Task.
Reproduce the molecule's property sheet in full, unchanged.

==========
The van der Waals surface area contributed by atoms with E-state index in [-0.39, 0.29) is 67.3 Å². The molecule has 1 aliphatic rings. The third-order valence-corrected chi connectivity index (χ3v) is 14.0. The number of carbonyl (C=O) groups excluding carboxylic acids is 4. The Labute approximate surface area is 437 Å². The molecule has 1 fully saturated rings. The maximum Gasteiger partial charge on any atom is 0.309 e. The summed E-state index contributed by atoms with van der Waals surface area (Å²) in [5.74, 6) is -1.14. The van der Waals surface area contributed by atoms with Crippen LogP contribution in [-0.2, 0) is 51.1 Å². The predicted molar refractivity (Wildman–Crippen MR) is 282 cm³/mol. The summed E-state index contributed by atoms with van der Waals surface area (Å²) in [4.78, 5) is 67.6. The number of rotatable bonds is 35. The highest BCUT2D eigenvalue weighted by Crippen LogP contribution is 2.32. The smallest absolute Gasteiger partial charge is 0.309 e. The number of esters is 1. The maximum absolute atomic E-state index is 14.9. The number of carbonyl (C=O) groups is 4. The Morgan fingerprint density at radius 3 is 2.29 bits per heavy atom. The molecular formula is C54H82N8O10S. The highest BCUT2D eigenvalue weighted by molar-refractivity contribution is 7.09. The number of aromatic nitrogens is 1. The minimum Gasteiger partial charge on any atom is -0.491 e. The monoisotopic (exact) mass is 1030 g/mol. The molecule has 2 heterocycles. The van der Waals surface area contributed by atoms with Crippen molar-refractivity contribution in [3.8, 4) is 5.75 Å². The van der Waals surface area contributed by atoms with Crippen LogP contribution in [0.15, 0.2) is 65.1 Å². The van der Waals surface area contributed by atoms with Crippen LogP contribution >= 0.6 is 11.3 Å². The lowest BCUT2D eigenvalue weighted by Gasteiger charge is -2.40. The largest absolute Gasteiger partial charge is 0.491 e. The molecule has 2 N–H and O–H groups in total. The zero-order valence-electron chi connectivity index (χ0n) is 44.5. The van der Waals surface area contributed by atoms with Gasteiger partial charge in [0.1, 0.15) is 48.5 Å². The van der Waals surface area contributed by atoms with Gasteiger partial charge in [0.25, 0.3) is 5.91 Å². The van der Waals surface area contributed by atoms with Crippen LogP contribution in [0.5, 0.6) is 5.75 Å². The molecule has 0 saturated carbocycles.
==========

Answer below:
The van der Waals surface area contributed by atoms with E-state index in [-0.39, 0.29) is 67.3 Å². The molecule has 1 aliphatic rings. The third-order valence-corrected chi connectivity index (χ3v) is 14.0. The number of carbonyl (C=O) groups excluding carboxylic acids is 4. The Labute approximate surface area is 437 Å². The molecule has 1 fully saturated rings. The maximum Gasteiger partial charge on any atom is 0.309 e. The summed E-state index contributed by atoms with van der Waals surface area (Å²) in [5.74, 6) is -1.14. The van der Waals surface area contributed by atoms with Crippen LogP contribution in [-0.2, 0) is 51.1 Å². The predicted molar refractivity (Wildman–Crippen MR) is 282 cm³/mol. The summed E-state index contributed by atoms with van der Waals surface area (Å²) in [4.78, 5) is 67.6. The number of rotatable bonds is 35. The highest BCUT2D eigenvalue weighted by Crippen LogP contribution is 2.32. The smallest absolute Gasteiger partial charge is 0.309 e. The number of esters is 1. The maximum absolute atomic E-state index is 14.9. The number of carbonyl (C=O) groups is 4. The Morgan fingerprint density at radius 3 is 2.29 bits per heavy atom. The molecular formula is C54H82N8O10S. The highest BCUT2D eigenvalue weighted by molar-refractivity contribution is 7.09. The number of aromatic nitrogens is 1. The minimum Gasteiger partial charge on any atom is -0.491 e. The monoisotopic (exact) mass is 1030 g/mol. The molecule has 2 heterocycles. The van der Waals surface area contributed by atoms with Crippen molar-refractivity contribution in [3.8, 4) is 5.75 Å². The van der Waals surface area contributed by atoms with Crippen LogP contribution in [0.15, 0.2) is 65.1 Å². The van der Waals surface area contributed by atoms with Crippen LogP contribution >= 0.6 is 11.3 Å². The lowest BCUT2D eigenvalue weighted by Gasteiger charge is -2.40. The largest absolute Gasteiger partial charge is 0.491 e. The molecule has 2 N–H and O–H groups in total. The zero-order valence-electron chi connectivity index (χ0n) is 44.5. The van der Waals surface area contributed by atoms with Gasteiger partial charge in [0.1, 0.15) is 48.5 Å². The van der Waals surface area contributed by atoms with Gasteiger partial charge in [0.25, 0.3) is 5.91 Å². The van der Waals surface area contributed by atoms with Crippen LogP contribution in [0.5, 0.6) is 5.75 Å². The molecule has 0 saturated carbocycles.